https://braandcorsetsupplies.com/wp-content/uploads/2014/03/perfect-baste.jpg 225 225 Beverly Johnson https://braandcorsetsupplies.com/wp-content/uploads/2017/01/BMS-Website-Logo.png Beverly Johnson2014-03-19 18:23:002016-09-09 09:49:14Cut and Sew Foam – Lamination
OK, you want to try making your own foam lined cups? Lamination is the simplest one to try. In the Cut and Sew foam lamination method, the fashion fabric and the sheet foam are stuck together and treated as one layer throughout the construction of the bra.
In lamination, the fashion fabric and the foam are temporarily bonded together. But, if you don’t have 100 or 1000 bras to make (you don’t?), you can use something called temporary spray adhesive. You’ll find this at Bra-makers Supply or at local sewing shops. There are two I like; one is called KK2000, made by Sulky and the other is 505 Spray by Sullivans.
The KK2000 is air soluble which means it will dissolve on its own, helped by air and/or heat (no water, please!) in about 2-5 days. This gives you plenty of time to cut and sew, and if it isn’t enough time, consider the other spray. The 505 spray is water soluble, and only water soluble, so don’t go pressing it with the iron; it won’t help. Each has its own advantages and disadvantages, just remember Sulky dissolves with time and heat; 505 with water. if you try to dissolve Sulky with water, you will turn it into a gooey mess (ask me how I know).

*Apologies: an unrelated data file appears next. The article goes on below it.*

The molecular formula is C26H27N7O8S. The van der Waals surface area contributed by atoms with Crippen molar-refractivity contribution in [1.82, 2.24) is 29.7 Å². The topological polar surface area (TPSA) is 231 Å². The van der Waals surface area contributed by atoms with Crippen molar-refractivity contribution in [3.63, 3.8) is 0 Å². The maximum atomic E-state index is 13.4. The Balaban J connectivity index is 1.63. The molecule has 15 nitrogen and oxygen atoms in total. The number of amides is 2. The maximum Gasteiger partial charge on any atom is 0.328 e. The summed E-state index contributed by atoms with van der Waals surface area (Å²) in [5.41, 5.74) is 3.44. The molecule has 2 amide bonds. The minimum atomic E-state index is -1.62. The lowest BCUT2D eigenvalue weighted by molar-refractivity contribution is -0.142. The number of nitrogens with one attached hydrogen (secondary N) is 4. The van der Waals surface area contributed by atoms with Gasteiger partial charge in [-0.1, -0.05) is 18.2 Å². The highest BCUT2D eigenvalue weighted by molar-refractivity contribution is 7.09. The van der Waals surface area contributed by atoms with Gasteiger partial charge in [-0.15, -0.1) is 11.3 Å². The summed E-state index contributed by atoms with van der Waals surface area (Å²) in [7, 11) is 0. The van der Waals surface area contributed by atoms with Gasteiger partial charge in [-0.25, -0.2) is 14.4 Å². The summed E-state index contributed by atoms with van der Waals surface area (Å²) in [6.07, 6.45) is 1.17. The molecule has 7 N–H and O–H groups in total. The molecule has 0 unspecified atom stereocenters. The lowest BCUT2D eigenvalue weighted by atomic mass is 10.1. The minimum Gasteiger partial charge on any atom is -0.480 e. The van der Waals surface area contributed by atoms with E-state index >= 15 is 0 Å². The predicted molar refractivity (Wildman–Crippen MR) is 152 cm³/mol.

To correctly use either of the adhesives, shake the can well and spray the least porous of the two surfaces (which will almost always be the foam), keeping the nozzle about 6-10” away from the fabric, (lest you get propellant on those lovely fabrics). The fabric and foam are now one. Cut the upper and lower cups from the foam/fabric piece. Sew them together with a 1/4” seam and topstitch as normal (this would be 3 lines of easy stitching). The fabric/foam piece co-operates quite nicely during this process. If the seams on the inside of the cup bother you, you can insert a piece of 15 denier bias cut tricot (like Seams Great, but much, much cheaper if you cut it yourself with a rotary cutter) along the seam and catch it in the seam with your topstitching. Trim off the edges afterwards.
Note to industrial machine owners – If you are lucky to have an industrial double needle machine, you might consider buying an attachment that holds the narrow strips of seam covering in place as you stitch from the right side. In that way, you are making one pass to topstitch the cups, and cover the seam all at the same time.
The seams of the foam and the fabric are on the inside of the cups. The cup will be stiffened slightly by the density of the foam, but it is not as dense as a pre-formed foam cup.
If you don’t like to use spray adhesive, you can pin the layers of the fashion fabric and the cup together and seam the cross cup seam. It will require accurate pinning and may take a bit longer but the results are equally as good.
Hello Beverly, thank you very much for all your nice tutorials, they are very instructive. When you say stitch the foam at ¼'' seam allowance, you really mean it? Like, usually, we just put the two edges together flat and zigzag across, like in the picture you put in the article. So, what should I do in this case?
In the case of lamination, you will sew the seams as you normally would. Only when you sew the foam and fabric separately, do you butt the edges of the foam to sew it together. This is a different method for those who do not want the butt-and-sew method.